Panel focuses on barriers of delivery, gender dimensions, and innovative approaches in crisis
16 March 2017 | New York, NY
At the fourth panel in their series on the humanitarian dimensions of women’s, children’s and adolescents’ health, Norway and the United Arab Emirates (UAE) turned the spotlight on the importance of delivering integrated education and health services in humanitarian settings. Failure to simultaneously meet basic needs in health, education, and other essential services undermines the ability of communities to prevent, manage and recover from disaster. Yet, while it is widely understood that people do not experience humanitarian crises in silos, holistically addressing needs remains a challenge.
The panel focused on three main points: (1) the barriers to integrate health and education services; (2) gender dimensions that become amplified in crises; and (3) innovative approaches to secure access to service delivery. The panelists shared their experiences in providing tailored and integrated health services and education for children and adolescents in emergencies, and discussed how to bridge the gap between the humanitarian-development divide.
The panel was moderated by H.R.H. Princess Sarah Zeid, Co-Chair of Every Woman Every Child Everywhere, the initiative that highlights the Every Woman Every Child Global Strategy for Women’s, Children’s and Adolescents’ Health focus on humanitarian and fragile settings.
Ms. Kyung-wha Kang, United Nations Senior Advisor on Policy, opened the event emphasizing that people do not experience crises in silos. As their needs span several sectors, it is crucial to deliver integrated approaches to health and education. Furthermore, Ms. Kyung-wha Kang reiterated that there can be no peace without development, and no development without peace, and that leaving no one behind is more important than ever. There is a need to examine the different issues together, and to integrate the pillars of prevention. Moreover, Ms. Kyung-wha Kang stressed that the needs of women and children are often overlooked in humanitarian crises. In order to ensure peace and development, we need healthy women and girls, and we need to pay close attention to this group. Education opportunities in these settings are essential, as they may prevent certain health hazards and teach them about their reproductive health. In turn, this knowledge can lead to better and safer choices for women, children and adolescents. In addition to integrated approaches, we also need to have a life-course focus. Lastly, she highlighted the importance of the international community investing in the health of women, children and adolescents in humanitarian settings, and asserted her pride in championing this agenda.
H.E. Ms. Laila Bokhari, State Secretary, Deputy Minister of Foreign Affairs of Norway, cited evidence that shows that education and learning are critical for supporting social change and advancing the 2030 Agenda. Good health and nutrition from early childhood are a prerequisite for growth and development, as keeping children, and particularly youth, in school can prevent recruitment of child soldiers, increase awareness and knowledge of safe behavior, and provide much-needed psychosocial support. Furthermore, Bokhari highlighted that in conflict-affected countries, almost 37 million children and adolescents do not attend school. She stressed that education can make a critical difference to a range of health issues, including reproductive health, disease prevention and wellbeing. Sexual and reproductive health and protection against violence are critical for girls and women, especially in crises. It is important to plan and implement multi-sectoral programs. Bokhari stated that the Norwegian Government will continue to prioritize health and education, as they have doubled financial aid for education, as well as allocated more than 8% of the humanitarian funding for this purpose globally. Together with several partners, Norway initiated the Education Cannot Wait fund, launched at the World Humanitarian Summit in 2016 in order to ensure education for children and youth affected by emergencies. The Fund also aims to bridge the gap and coordinate between humanitarian aid and long-term development. She remarked that there is a need to do our utmost to prevent humanitarian crisis and conflicts, and ensure that every woman, every child, every adolescent, everywhere survive, thrive, and become capable of transforming the world into a better place for all.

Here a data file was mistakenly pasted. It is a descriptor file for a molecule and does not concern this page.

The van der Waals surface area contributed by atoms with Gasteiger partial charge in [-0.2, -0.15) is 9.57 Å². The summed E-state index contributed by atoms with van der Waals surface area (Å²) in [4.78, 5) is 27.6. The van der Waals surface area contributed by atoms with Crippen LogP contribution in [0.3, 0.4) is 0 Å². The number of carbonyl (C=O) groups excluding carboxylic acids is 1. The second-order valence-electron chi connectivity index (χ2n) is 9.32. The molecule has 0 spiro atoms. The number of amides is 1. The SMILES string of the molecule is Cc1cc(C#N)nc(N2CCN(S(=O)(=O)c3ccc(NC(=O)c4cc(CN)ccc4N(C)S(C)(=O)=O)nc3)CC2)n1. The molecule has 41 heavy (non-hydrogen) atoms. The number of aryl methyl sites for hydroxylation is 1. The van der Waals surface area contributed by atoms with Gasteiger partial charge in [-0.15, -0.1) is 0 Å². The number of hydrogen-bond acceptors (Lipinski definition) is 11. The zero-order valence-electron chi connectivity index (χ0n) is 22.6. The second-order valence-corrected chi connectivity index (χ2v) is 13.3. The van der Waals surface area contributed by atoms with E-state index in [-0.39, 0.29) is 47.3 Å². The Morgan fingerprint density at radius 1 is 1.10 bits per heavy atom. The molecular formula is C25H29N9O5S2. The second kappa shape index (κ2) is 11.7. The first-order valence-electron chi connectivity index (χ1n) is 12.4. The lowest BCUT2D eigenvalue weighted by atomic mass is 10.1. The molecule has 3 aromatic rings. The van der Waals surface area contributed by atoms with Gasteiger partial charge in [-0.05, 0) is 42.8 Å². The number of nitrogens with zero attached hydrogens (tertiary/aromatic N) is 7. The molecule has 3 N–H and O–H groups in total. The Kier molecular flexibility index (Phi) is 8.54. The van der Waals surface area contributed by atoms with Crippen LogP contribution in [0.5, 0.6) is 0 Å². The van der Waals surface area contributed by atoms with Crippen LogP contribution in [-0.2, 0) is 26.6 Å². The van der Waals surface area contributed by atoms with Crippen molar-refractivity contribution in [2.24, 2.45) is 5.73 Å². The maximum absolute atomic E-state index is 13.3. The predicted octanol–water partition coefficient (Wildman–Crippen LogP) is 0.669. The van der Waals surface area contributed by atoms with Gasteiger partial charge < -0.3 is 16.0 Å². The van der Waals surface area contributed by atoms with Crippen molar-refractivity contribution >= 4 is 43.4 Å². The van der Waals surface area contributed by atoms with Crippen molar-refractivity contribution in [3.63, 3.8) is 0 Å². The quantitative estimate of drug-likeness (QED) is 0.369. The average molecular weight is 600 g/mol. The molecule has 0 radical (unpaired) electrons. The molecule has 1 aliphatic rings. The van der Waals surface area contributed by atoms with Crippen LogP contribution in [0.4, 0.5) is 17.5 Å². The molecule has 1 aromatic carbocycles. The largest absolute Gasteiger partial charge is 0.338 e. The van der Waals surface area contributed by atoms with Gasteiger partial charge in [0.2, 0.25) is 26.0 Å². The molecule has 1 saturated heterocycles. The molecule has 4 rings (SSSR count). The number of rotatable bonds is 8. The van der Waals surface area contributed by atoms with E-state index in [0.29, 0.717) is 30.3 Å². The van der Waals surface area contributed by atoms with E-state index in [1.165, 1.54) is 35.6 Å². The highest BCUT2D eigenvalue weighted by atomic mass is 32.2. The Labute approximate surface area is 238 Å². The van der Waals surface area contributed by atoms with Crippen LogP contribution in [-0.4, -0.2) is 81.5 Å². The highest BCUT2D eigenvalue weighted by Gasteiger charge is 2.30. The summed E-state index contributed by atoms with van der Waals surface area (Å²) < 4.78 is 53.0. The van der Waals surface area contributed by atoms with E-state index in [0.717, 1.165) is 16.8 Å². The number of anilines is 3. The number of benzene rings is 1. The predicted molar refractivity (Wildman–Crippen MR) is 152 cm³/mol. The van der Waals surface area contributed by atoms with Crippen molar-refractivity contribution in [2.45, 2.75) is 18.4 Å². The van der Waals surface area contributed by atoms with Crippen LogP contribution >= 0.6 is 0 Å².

H.E. Dr. Mouza Hassan Al Shehhi, Representative for the Women’s Empowerment File, General Women’s Union, United Arab Emirates, began her statement by touching on the UAE’s own development experience, and what it has meant for their approach in delivering assistance in humanitarian settings. When people think of the UAE today, they often think of the skyscrapers or the new Louvre. However, six decades back, she said, much of the country would have been classified as a fragile setting, with minimal social infrastructure, and high exposure to environmental risk. She continued by saying that what changed the course of their development was not just oil, but a vision and commitment from the leadership to invest in the people, particularly women and youth. This led to massive public investments in education and healthcare, as well as policies to ensure that these investments benefitted both genders. Dr. Al Shehhi stated that the UAE’s rise in the Human Development Index is a testament to the impact of this approach—and the reason why they made women’s empowerment a cornerstone of their new foreign aid policy, launched in December. Based on the numbers of mothers’ and children’s deaths that occur in humanitarian settings, and the gender gap in the education statistics, it is evident that we need better planning and response. There is also a clear rationale for integration. If you are the person experiencing a humanitarian crisis, sectors and agency mandates are not real to you, as you experience them holistically. Humanitarian planning and response must therefore take a “whole-of-person” approach, simultaneously thinking about all the needs and the integrated delivery of the related services. She highlighted that mandatory coordination between and within agencies could be a starting point. She concluded by expressing a hope that the panel would discuss the “hows” of integration, and that the ideas discussed can lead to concrete solutions on how to address the challenges.